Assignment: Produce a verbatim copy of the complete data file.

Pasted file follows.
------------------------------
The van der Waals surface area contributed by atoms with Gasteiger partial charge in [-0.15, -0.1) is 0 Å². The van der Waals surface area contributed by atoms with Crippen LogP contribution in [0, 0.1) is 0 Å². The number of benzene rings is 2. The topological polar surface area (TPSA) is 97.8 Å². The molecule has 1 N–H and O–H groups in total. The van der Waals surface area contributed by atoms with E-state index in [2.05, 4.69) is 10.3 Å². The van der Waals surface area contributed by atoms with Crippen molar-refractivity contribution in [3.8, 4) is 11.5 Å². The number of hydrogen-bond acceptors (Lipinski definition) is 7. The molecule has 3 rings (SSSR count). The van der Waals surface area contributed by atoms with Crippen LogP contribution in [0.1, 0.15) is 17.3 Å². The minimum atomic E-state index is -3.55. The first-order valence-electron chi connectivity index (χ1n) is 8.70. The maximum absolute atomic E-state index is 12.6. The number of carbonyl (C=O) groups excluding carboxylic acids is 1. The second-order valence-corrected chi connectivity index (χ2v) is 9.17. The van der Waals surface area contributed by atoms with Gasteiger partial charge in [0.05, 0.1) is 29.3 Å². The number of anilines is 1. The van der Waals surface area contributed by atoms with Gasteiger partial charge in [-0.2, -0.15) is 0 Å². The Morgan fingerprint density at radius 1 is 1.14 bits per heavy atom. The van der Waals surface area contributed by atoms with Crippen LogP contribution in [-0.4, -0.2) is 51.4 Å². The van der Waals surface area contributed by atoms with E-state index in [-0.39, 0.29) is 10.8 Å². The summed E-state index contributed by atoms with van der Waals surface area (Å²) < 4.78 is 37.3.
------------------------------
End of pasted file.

The van der Waals surface area contributed by atoms with Gasteiger partial charge in [-0.15, -0.1) is 0 Å². The van der Waals surface area contributed by atoms with Crippen LogP contribution in [0, 0.1) is 0 Å². The number of benzene rings is 2. The topological polar surface area (TPSA) is 97.8 Å². The molecule has 1 N–H and O–H groups in total. The van der Waals surface area contributed by atoms with E-state index in [2.05, 4.69) is 10.3 Å². The van der Waals surface area contributed by atoms with Crippen molar-refractivity contribution in [3.8, 4) is 11.5 Å². The number of hydrogen-bond acceptors (Lipinski definition) is 7. The molecule has 3 rings (SSSR count). The van der Waals surface area contributed by atoms with Crippen LogP contribution in [0.1, 0.15) is 17.3 Å². The minimum atomic E-state index is -3.55. The first-order valence-electron chi connectivity index (χ1n) is 8.70. The maximum absolute atomic E-state index is 12.6. The number of carbonyl (C=O) groups excluding carboxylic acids is 1. The second-order valence-corrected chi connectivity index (χ2v) is 9.17. The van der Waals surface area contributed by atoms with Gasteiger partial charge in [0.05, 0.1) is 29.3 Å². The number of anilines is 1. The van der Waals surface area contributed by atoms with Gasteiger partial charge in [-0.2, -0.15) is 0 Å². The Morgan fingerprint density at radius 1 is 1.14 bits per heavy atom. The van der Waals surface area contributed by atoms with Crippen LogP contribution in [-0.4, -0.2) is 51.4 Å². The van der Waals surface area contributed by atoms with E-state index in [-0.39, 0.29) is 10.8 Å². The summed E-state index contributed by atoms with van der Waals surface area (Å²) < 4.78 is 37.3.